Animal Children The Friends of the Forest and the Plain –by: Edith Brown Kirkwood
First Page:Animal Children
The Friends of the Forest and the Plain.
By Edith Brown Kirkwood
Drawings by M.T. Ross
P.F. Volland & Co.
Copyright 1913 P.F. Volland & Company All Rights Reserved
To all children who find friends in the Forest or on the Plain, and especially to Samuel and to Gilbert, this book is lovingly dedicated.
When God made the world He planted the flowers and the grass and the trees to make things beautiful to look upon; He swung the sun and the moon and the stars in the sky to make things bright; He put the birds in the trees to fill the air with music, and when He made the animals we believe that he intended them to be the friends of man.
Why, isn't the dog the best playmate that a boy can have? Did any one ever hear of Towser or Gyp being false friends? And the soft, dainty, cunning bit of a fluffy ball of a kitten who comes rubbing its downy sides against the tiny girl's skirts begging for a return caress, is there a play fellow more lovable? And the squirrel who comes begging at the window for nuts; the bunny rabbit who snuggles its delicate nose, trustingly, under the little boy's chin; the horse who has been man's friend in times of trouble and of peace, bearing his burdens or scampering with him over the fields and roads in play; the cow who has sent her good milk to the babies of all time; the sheep and the goats who have given of their wool to keep us warm, we love them all dearly.
In this volume we have tried to make friends and playmates of all of the animals. You have loved the "Flower Children" and the "Bird Children" whom the publisher already has made your playmates. We feel that you are going to be just as happy to know the "Animal Children." Therefore we add to "The Little Cousins of the Field and Garden" and "The Little Playmates of the Flower Children," this volume "The Friends of the Forest and the Plain."
EDITH BROWN KIRKWOOD M.T. Ross
Sometimes I am so sorry that my papa is a king, It's really most annoying and hurts like everything To have the little girls and boys all want to run away, For if I am a Lion prince, I'm a baby, anyway!
Some jungle boys, by mischief made quite bold, Once took the baby Tiger, so we're told, And in broad stripes they smeared his coat so fine, And 'round his neck they hung a "Fresh Paint" sign.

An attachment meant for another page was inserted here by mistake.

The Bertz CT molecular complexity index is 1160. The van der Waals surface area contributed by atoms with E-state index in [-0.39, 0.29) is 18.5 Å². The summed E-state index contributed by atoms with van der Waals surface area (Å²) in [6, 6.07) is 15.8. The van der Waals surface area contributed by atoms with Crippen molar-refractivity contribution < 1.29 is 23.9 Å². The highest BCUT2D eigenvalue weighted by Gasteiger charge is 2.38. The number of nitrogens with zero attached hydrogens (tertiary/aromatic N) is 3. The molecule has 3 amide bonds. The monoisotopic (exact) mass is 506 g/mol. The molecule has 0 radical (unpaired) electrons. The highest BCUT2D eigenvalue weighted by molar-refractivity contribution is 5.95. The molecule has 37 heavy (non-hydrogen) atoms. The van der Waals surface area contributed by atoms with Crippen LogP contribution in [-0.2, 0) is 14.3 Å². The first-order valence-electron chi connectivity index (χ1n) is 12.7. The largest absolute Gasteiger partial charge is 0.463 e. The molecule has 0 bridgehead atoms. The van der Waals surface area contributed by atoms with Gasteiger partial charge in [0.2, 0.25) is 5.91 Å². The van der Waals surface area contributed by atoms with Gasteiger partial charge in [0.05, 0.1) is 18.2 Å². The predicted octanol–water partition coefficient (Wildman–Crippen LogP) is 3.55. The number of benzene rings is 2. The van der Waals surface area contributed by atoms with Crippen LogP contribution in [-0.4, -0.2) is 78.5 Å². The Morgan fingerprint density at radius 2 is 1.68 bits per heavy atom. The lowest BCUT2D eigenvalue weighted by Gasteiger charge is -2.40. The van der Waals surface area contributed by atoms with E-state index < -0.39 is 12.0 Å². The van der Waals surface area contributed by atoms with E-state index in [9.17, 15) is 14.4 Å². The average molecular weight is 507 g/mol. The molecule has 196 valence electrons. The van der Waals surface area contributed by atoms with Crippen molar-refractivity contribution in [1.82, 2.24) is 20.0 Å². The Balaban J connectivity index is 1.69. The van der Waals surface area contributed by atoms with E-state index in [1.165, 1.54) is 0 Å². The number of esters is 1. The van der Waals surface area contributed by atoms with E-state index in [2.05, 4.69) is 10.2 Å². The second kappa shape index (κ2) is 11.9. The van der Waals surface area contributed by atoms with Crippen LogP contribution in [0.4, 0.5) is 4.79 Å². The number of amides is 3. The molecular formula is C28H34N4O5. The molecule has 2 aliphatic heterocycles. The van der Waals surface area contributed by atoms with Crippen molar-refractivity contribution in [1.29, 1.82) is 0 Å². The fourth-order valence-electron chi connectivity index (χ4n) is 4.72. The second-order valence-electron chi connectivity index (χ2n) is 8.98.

This monkey thought the Leopard's spots Were pasted on for polka dots, He asked her how much it would cost New ones to buy if those were lost.
In her red and white gown Miss Weasel's so pert We are very afraid she's a gay little flirt; She is fearful of no one beast, reptile or man, Just winks and cries gaily: "Catch me, if you can."
This dapper young chappy is Dude Ocelot, With coat trimmed in many a dash and a spot; He's graceful and elegant, sly, too, as well, Just what he'll do next no one ever can tell.
The chetah is a great big cat But very quick, for all of that, She's cunning but she's gentle, too, And if you're good she's good to you.
The little Bobcat and Canadian Lynx Just must be related (so everyone thinks). Except for their ears they're alike as two pins, And look every whit as if they were twins.
A dainty, fastidious man is Lord Otter Who can live just as well on land as in water, He'll eat but the flakiest part of a fish, And this he considers his favorite dish.
"It really is a bother to be sought by everyone" The vain young Ermine boasted. "Why, it keeps me on the run To get away from kings and queens and peers and ladies great It truly gets me all fussed up and in a dreadful state."
Young ferret, detective, said: "I'll show you where To track the bold rabbit right into his lair." Then he never saw bunny right under his eyes, But went swaggering off looking wondrously wise.
"Now, Johnnie, my child," said wise Mamma Sable, "When you see a trap run as fast as you're able, Or else, ere you know it, your skin will be gone As a beautiful fur for some lady to don...